History Alumna Melissa Armstrong sits down with Carleton’s Nick Ward to discuss her new book An Ambulance on Safari: The ANC and the Making of a Health Department in Exile. A short excerpt is included below, with the full article, “Discussing ‘An Ambulance on Safari’” available online.
Recent History PhD graduate Melissa Armstrong’s new work is the only published book-length analysis of the political and medical history of the African National Congress’(ANC) Health Department that cared for anti-apartheid exiles during the struggle for liberation.
Titled An Ambulance on Safari: The ANC and the Making of a Health Department in Exile, Armstrong, a former Vanier Scholarship winner, spent time researching in Alice, South Africa at the ANC’s political archive where she examined over 3000 documents related to the ANC’s Health Department. She also conducted interviews with healthcare workers affiliated with the Department – individuals who treated the thousands of anti-apartheid activists, militants and migrants who were physically or mentally injured as they fled South Africa to neighbouring countries to avoid arrest or worse.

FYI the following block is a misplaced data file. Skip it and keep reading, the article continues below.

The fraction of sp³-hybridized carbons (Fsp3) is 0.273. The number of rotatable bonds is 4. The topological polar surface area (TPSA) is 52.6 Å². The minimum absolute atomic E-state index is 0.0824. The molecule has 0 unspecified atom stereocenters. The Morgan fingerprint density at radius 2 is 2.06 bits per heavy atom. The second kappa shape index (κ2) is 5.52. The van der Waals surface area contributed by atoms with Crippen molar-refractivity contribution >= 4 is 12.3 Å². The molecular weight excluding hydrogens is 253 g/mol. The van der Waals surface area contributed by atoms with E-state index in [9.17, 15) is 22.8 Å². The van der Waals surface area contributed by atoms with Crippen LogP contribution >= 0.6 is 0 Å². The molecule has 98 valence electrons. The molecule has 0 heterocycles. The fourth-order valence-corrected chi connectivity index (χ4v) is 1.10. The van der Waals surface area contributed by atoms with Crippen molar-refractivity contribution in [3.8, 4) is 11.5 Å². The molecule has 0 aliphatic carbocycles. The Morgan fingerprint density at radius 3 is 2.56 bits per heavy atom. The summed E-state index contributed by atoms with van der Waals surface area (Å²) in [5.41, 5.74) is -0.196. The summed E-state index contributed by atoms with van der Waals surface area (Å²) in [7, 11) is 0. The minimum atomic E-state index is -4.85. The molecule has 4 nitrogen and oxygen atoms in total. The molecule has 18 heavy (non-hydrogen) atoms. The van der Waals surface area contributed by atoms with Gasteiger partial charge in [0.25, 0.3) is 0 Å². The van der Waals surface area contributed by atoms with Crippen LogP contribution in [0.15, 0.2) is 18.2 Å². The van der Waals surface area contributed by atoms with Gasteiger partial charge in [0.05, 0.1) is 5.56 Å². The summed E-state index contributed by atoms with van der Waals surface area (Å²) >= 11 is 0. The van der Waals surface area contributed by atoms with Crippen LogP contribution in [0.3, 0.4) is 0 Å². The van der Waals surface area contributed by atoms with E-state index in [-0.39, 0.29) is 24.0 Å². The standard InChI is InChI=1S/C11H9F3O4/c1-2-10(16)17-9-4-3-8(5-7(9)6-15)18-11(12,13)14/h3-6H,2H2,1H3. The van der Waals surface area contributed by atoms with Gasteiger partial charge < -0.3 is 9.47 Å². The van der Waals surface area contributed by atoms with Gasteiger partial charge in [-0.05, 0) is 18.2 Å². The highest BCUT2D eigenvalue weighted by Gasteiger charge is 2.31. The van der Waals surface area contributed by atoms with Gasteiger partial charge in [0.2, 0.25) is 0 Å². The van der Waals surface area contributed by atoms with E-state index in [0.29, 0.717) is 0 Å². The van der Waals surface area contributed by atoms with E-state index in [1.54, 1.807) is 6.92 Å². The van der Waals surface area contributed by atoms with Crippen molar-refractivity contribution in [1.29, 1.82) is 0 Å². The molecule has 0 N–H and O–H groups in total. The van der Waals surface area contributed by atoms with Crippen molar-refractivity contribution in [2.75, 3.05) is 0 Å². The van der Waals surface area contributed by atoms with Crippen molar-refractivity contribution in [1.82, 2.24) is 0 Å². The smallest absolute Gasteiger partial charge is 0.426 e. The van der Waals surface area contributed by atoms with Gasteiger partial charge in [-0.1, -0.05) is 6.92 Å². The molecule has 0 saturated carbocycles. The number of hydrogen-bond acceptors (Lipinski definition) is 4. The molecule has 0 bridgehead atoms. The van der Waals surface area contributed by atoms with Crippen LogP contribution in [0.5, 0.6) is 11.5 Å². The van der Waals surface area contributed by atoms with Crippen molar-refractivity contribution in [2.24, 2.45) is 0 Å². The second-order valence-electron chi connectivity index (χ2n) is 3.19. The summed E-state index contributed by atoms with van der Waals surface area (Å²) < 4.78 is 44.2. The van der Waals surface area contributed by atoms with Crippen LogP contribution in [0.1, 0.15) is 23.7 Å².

As explained by Armstrong, the Health Department would not only treat people in need of care, but it would also go on to assist with legitimizing the ANC as a political entity and thus cultivate international anti-apartheid sentiment.
Quite amazingly, she wrote much of An Ambulance on Safari, her first book, while training to become a medical doctor at the University of Saskatchewan.
During a rare break in her schedule of working on the wards, Armstrong was able to track down an unused hospital room to have a phone conversation outlining her sure-to-to-be-influential new book, her Carleton experience, and her remarkable academic career.